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World Council of Churches     " ..... wrote, you know, civilly to them ..... "

World Council Of Churches (1948)

"Dear Cunts In Charge Of Religion, ..... "


The World Council of Churches says of itself .....

The World Council of Churches (WCC) is an international fellowship of Christian churches, built upon the foundation of encounter, dialogue and collaboration. The WCC was formed to serve and advance the ecumenical movement - the quest for restoring the unity of the church - by encouraging in its members a common commitment to follow the gospel. The prayer of the churches which belong to the WCC is for the renewal and faithful response of the people of God in witness and service to the world.

In 1937, church leaders agreed to establish a World Council of Churches, but its official organization was deferred by the outbreak of the second world war until August 1948, when representatives of 147 churches assembled in Amsterdam to constitute the WCC.

Since then, a growing number of churches on every continent has joined in this search for Christian unity. They have built new bridges over ancient chasms separating believers from one another. The fellowship currently comprises 337 churches in more than 120 countries in all continents.

WCC member churches today include nearly all the world's Orthodox churches, scores of denominations from such historic traditions of the Protestant Reformation as Anglican, Baptist, Lutheran, Methodist and Reformed, and a broad representation of united and independent churches.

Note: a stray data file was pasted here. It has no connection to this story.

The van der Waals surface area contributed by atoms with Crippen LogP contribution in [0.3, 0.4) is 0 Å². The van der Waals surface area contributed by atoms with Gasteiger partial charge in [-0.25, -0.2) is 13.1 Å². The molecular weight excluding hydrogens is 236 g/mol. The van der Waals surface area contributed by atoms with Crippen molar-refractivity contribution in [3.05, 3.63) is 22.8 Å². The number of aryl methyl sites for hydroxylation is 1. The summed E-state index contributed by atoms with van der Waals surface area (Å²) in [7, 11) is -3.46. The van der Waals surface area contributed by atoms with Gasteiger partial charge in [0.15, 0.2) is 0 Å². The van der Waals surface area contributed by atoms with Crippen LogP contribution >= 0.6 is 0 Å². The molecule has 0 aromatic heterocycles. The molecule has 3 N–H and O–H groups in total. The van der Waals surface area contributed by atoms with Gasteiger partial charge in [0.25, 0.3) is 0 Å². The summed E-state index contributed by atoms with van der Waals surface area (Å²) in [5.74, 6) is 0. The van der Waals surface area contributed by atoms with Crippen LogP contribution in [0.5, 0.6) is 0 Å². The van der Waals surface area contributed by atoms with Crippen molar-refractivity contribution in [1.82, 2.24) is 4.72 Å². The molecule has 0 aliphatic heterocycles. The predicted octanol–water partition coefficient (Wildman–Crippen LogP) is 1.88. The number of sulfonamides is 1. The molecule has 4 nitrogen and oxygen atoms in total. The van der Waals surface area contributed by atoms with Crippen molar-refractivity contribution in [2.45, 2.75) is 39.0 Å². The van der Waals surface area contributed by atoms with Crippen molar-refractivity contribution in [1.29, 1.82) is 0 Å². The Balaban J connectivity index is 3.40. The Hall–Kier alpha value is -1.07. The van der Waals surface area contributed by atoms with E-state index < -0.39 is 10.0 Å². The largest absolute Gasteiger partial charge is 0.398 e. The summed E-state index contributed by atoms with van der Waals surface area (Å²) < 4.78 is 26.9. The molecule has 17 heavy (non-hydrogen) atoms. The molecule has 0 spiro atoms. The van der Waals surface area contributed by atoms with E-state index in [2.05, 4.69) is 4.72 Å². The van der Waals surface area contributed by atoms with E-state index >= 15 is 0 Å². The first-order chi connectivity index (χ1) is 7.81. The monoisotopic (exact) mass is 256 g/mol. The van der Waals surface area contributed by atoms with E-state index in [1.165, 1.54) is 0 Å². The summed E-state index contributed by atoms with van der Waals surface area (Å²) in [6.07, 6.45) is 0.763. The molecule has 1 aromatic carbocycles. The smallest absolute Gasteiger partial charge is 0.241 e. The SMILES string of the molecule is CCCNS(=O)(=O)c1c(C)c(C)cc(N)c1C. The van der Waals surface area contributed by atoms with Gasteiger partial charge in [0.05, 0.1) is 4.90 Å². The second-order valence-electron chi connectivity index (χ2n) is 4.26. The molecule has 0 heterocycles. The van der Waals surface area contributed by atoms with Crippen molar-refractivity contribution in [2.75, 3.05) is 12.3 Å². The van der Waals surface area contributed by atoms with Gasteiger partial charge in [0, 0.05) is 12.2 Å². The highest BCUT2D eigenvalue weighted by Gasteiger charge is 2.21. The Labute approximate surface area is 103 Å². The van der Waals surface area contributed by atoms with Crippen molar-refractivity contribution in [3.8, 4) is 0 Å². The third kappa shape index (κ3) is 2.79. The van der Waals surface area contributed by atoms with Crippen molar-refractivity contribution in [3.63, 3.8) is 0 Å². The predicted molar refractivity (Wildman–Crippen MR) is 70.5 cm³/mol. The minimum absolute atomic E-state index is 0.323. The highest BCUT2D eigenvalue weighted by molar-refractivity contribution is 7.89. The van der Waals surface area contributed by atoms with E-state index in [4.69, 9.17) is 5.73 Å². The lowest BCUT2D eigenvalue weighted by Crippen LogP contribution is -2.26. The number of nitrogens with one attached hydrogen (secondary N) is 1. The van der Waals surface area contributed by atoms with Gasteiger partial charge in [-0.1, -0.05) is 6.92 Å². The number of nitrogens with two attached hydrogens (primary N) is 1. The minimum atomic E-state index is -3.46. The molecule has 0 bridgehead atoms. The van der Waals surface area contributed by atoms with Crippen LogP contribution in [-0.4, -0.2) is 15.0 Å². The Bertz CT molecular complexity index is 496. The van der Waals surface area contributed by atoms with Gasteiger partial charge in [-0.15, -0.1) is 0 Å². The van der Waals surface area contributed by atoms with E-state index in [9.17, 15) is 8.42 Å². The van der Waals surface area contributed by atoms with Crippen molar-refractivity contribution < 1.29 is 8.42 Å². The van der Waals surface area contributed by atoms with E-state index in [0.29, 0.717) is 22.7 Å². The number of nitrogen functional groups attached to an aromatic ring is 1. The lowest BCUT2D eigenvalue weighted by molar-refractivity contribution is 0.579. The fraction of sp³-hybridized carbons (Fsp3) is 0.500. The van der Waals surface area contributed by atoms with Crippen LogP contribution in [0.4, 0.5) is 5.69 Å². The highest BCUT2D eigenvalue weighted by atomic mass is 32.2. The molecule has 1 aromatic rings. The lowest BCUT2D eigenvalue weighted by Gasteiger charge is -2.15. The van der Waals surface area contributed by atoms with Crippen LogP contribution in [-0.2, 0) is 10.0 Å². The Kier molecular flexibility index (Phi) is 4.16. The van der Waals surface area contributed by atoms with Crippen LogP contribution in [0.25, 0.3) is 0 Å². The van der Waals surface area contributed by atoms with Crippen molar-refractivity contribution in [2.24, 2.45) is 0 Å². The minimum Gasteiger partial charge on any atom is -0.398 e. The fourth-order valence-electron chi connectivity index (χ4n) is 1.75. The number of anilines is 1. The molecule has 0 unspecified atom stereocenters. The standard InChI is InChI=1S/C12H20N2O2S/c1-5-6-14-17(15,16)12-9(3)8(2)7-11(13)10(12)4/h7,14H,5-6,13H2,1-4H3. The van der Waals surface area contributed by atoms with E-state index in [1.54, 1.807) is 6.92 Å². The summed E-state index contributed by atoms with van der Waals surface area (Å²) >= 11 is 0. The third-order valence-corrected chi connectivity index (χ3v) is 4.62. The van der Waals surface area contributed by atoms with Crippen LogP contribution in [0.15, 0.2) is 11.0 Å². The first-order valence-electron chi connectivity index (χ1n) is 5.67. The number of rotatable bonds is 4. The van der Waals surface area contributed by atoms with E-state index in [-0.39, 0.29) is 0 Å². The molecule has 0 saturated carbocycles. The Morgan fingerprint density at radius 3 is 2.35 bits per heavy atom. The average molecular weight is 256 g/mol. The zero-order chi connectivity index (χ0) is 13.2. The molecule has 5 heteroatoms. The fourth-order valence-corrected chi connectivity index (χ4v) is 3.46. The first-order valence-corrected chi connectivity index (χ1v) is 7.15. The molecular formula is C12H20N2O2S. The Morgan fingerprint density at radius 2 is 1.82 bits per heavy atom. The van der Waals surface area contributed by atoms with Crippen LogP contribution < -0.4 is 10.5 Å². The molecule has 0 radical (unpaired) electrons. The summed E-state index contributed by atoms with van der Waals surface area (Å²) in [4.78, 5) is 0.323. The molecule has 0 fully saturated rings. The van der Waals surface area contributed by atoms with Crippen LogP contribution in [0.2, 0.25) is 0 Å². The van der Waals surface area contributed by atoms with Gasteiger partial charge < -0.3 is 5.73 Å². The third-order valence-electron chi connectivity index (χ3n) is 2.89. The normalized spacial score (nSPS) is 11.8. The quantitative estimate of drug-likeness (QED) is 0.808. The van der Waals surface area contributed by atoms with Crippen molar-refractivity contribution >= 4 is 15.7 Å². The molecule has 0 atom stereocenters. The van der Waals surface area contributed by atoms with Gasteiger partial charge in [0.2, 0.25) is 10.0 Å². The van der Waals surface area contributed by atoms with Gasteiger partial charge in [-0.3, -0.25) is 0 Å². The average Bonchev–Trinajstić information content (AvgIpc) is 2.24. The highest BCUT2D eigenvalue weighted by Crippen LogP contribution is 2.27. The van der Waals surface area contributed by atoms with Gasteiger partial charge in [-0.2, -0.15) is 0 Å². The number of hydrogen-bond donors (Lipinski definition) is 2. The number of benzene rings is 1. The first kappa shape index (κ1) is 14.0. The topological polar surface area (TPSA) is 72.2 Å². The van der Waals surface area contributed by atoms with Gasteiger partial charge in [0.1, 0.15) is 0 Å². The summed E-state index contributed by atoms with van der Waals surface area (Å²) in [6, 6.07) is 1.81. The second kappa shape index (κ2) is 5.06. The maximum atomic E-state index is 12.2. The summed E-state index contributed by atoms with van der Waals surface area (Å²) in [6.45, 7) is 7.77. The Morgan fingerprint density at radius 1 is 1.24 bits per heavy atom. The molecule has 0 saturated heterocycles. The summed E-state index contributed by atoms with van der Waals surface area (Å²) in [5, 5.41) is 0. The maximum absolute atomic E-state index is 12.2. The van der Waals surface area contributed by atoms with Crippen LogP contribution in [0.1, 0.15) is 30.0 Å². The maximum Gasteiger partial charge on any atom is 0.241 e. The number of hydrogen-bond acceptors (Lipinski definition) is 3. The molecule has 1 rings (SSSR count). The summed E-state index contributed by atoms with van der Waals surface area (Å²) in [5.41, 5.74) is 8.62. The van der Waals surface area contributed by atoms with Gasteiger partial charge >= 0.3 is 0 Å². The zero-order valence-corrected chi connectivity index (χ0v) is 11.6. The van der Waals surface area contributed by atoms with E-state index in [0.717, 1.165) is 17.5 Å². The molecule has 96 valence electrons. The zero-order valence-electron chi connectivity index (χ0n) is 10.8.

The world's largest Christian body, the Roman Catholic Church, is not a member of the WCC, but has worked closely with the Council for more than three decades and sends representatives to all major WCC conferences as well as to its Central Committee meetings and the assemblies. The Pontifical Council for Promoting Christian Unity appoints 12 representatives to the WCC's Faith and Order Commission and cooperates with the WCC to prepare resource materials for local congregations and parishes to use during the annual Week of Prayer for Christian Unity.

The goal of the World Council of Churches is not to build a global "super-church", nor to standardize styles of worship, but rather to deepen the fellowship of Christian churches and communities so they may see in one another authentic expressions of the "one holy, catholic and apostolic church". This becomes the basis for joining in a common confession of the apostolic faith, cooperating in mission and human service endeavours and, where possible, sharing in the sacraments. All these acts of fellowship bear testimony to the foundational declaration of the WCC that the Lord Jesus Christ is "God and Saviour according to the Scriptures".